Kennedy et al. (2006) note that a comparison-contrast essay written for the purpose of clarification examines minute and subtle details of two or more subjects. When writing for the purpose of clarification, no preference is asserted at the end of the work. If the purpose of a work is to select the one option, however, the narrative is directed toward discerning the one that best meets the predefined criteria. In both modes, the audience is provided with enough information to form an opinion of the topic.
The options discussed in the comparison-contrast essay should be dissimilar enough that the existence of a clear difference is readily apparent. Kennedy et al. (2006) point out that when the options have been selected, the writer must constrain the scope of the essay by defining all possible points of comparison and selecting the most important ones to feature in the work. The writer will then craft a thesis based on an analysis of the comparison and contrast based on those defined points. Both the thesis and main points of comparison may be altered in the prewriting stage if problems become apparent, especially if a balance between the choices is not achieved in its current form. However, a rigid parallel structure is not productive either, and the writer should not attempt to match each concept in pairs until the conclusion.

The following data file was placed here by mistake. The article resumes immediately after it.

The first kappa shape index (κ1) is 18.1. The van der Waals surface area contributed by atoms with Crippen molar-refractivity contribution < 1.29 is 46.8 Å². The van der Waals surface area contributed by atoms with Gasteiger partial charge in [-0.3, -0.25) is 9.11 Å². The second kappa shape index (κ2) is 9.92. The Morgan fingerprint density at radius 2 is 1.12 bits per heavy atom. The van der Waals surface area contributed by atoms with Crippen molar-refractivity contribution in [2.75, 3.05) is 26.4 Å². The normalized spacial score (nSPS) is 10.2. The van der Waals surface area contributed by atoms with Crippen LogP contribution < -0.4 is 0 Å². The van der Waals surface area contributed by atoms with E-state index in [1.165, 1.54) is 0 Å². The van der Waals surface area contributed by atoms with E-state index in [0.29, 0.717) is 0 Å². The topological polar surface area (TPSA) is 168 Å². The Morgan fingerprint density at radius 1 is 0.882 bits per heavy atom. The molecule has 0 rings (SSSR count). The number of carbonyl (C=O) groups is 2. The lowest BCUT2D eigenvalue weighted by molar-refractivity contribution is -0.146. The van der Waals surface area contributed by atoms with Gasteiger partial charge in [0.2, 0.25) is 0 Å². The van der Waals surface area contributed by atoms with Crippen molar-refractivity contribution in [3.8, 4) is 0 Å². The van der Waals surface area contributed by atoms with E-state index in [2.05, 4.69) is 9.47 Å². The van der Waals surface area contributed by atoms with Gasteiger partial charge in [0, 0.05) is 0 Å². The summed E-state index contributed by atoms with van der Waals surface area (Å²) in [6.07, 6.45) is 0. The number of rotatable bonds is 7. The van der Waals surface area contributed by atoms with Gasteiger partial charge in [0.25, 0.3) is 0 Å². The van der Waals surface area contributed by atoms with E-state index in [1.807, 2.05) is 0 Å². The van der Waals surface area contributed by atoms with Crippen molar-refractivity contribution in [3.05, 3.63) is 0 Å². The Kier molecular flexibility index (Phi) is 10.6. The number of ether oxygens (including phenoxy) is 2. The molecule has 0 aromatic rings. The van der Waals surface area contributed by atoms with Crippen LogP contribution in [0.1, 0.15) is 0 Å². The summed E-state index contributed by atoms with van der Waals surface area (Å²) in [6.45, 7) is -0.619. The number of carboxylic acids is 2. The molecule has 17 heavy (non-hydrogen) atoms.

Kennedy, X. J., Kennedy, D. M., & Aaron, J. E. (2006). The bedford reader. (9th ed.). Boston: Bedford/St. Martin's.
Presentation: The Critical Essay
The Critical Essay
According to Kennedy, Kennedy, and Aaron's The Bedford Reader (2006), a critical essay is one in which a writer separates the component parts of a concept and analyzes each one in detail. The division and analysis of these details allows the audience to understand the nature and structure of the subject.
Kennedy, Kennedy, and Aaron (2006) state that a writer must perform the same general type of process for any variety of the critical essay: the topic is defined, divided into components, and dissected. The process can be more strenuous depending on the availability of information and complexity of the concept. One of the major aspects of the process is defining the components to be divided; in many situations, such divisions are arbitrary and based upon the judgment of the writer. When the concept has been divided, clarified, and defined, the concept is reintegrated by the author as a rediscovered whole.